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On Tuesday morning, a group of First Nations leaders, led by Perry Bellegarde, Grand Chief of the Assembly of First Nations, held a press conference in Ottawa. There were five men on stage, and depending on how the coming days and weeks play out, they will either be key players in resolving the current crisis, or they could find themselves shoved aside by a rising radicalism, Indigenous and non-Indigenous alike, that they were trying to tamp down.

Their message, which was at times more substantial and nuanced than that of the federal leaders who spoke later in the day in Parliament, urged calm, dialogue and a lowering of tensions. These men experienced the Oka Crisis first hand, and what they were calling for was de-escalation. They know, in their bones, how the situation has the capacity to become radicalized, to be captured by extremists on both sides and to spin beyond the control of federal, provincial and First Nations governments.

Grand Chief Serge Otsi Simon of Kanesatake, the community where the tragic events of 30 years ago began, spoke of his fears of a backlash, and said he was “pleading with protesters” to remove the railway blockades, because they had “made their point.”

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“Bringing down the blockades doesn’t mean that you surrender. It doesn’t mean we’re going to lay down and let them kick us around. No, it would show compassion,” he said.

Mr. Simon was being reasonable, practical and truthful – qualities that are always in short supply in politics, because they are so rarely rewarded. Within a few hours, a group of about half a dozen members of the elected chief’s community had barricaded his office in Kanesatake.

By Wednesday, Mr. Simon had come around to a different way of seeing things. “I wish to retract my comments yesterday about whether it is time for the blockades to come down,” he told reporters, reading from a prepared statement. He said he’d had concerns about the potential consequences of blockades, “but sometimes as a leader you have to know when to lead and when to follow. I am now deciding to follow the people. I will refrain from making any further remarks on this matter. I apologize for any harm or confusion arising from my remarks.”

At the same time as Mr. Simon was apologizing for moderation, new barricades were going up on Montreal’s South Shore. As of Wednesday afternoon, two Montreal-area commuter rail services were suspended due to blockades.

And in Edmonton, protesters blocked the CN tracks. A few hours later, a group of counterprotesters arrived and dismantled the blockade. An act outside the law was met with a response beyond the law.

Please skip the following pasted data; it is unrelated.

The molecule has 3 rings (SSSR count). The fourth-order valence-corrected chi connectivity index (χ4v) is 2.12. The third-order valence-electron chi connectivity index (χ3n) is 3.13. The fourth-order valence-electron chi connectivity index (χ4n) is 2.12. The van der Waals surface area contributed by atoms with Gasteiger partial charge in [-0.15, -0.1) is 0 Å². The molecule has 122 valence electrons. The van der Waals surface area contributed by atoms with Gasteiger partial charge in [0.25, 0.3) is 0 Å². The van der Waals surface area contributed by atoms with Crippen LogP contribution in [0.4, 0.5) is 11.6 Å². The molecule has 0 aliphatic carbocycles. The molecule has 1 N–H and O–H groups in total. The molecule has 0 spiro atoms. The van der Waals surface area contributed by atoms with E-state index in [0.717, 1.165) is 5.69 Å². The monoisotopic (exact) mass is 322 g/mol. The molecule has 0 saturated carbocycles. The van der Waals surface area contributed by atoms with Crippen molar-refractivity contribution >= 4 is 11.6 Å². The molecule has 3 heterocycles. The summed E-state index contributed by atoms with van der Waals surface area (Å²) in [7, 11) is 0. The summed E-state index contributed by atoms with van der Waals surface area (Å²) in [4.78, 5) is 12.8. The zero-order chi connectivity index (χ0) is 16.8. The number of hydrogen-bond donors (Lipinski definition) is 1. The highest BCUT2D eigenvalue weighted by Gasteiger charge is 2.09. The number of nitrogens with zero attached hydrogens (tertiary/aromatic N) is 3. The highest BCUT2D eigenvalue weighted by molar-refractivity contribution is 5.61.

That is not how things are supposed to go in Canada, but peace, order and good government are never givens. They risk evaporation if the people responsible for them do not act to preserve them.

The great dangers now are radicalization of the situation and polarization. There are a lot of groups looking to take advantage of the blockades, and the dispute that sparked them. They come from both sides of the political spectrum, and from both Indigenous and non-Indigenous Canada. They come to the table with their own agendas.

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Remember that British Columbia’s Coastal GasLink pipeline project has Indigenous and non-Indigenous backers, and Indigenous and non-Indigenous opponents. It was pitched as more opportunity than imposition for the First Nations along the route and largely received as such. Within the Wet’suwet’en community, the elected band councils signed on to the project and its extensive employment and benefit agreements, while a group of hereditary chiefs remain opposed.

That is why the dispute that sparked the protests cannot be painted in the simple colours that many of those taking to the barricades want to use. An environmentalist who equates opposing pipelines with standing up for First Nations is living in a fantasy world, as is any oil and gas industry backer who thinks the way to support the pipeline is by attacking Indigenous people.

The fault line in this conflict is not a racial line.

Or at least it wasn’t. But two weeks is a long time in politics. When conflicts become polarized, people feel pressured into pulling up the drawbridge and retreating into camps. There are those on both sides who would like nothing better.

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